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Hamlet, Prince of Denmark
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Hamlet, Prince of Denmark
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  • Therefore our sometime sister, now our queen, Th’ imperial jointress to this warlike state, Have we, as ’twere with a defeated joy,— With an auspicious and one dropping eye, With mirth in funeral, and with dirge in marriage, In equal scale weighing delight and dole,— Taken to wife; nor have we herein barr’d Your better wisdoms, which have freely gone With this affair along:—or all, our thanks.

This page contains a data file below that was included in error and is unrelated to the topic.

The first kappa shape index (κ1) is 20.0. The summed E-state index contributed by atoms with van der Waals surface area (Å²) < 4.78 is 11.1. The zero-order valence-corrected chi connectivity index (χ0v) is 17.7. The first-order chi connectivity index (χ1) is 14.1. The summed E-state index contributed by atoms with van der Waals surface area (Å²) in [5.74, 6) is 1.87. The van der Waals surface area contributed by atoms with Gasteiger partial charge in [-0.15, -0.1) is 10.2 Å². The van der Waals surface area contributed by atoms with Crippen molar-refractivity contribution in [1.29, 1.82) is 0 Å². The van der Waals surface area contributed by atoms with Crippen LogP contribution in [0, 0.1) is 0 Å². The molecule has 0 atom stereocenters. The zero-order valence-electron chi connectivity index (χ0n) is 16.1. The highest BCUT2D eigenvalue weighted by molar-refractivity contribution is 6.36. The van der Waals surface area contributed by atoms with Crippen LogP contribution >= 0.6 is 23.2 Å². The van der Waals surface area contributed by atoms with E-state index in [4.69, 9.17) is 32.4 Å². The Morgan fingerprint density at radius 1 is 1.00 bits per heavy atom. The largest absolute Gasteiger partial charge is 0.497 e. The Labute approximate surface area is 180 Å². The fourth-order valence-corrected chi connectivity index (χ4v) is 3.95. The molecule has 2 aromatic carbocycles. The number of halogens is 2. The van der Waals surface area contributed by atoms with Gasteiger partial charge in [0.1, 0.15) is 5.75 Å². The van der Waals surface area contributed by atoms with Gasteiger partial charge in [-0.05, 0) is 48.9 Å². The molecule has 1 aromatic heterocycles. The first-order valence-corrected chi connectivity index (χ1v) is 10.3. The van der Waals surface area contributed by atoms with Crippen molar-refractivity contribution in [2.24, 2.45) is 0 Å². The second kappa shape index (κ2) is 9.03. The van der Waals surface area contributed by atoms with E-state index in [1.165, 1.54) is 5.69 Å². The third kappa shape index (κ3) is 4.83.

• I have of late,—but wherefore I know not,—lost all my mirth, forgone all custom of exercises; and indeed, it goes so heavily with my disposition that this goodly frame, the earth, seems to me a sterile promontory; this most excellent canopy, the air, look you, this brave o’erhanging firmament, this majestical roof fretted with golden fire,—why, it appears no other thing to me than a foul and pestilent congregation of vapours.

  • There are no more uses of "mirth" in the play.

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  • It was an evening of many stories and great mirth.
  • He felt no mirth or humor and wondered if there’d ever be a time again when he would.
    James Dashner  --  The Maze Runner

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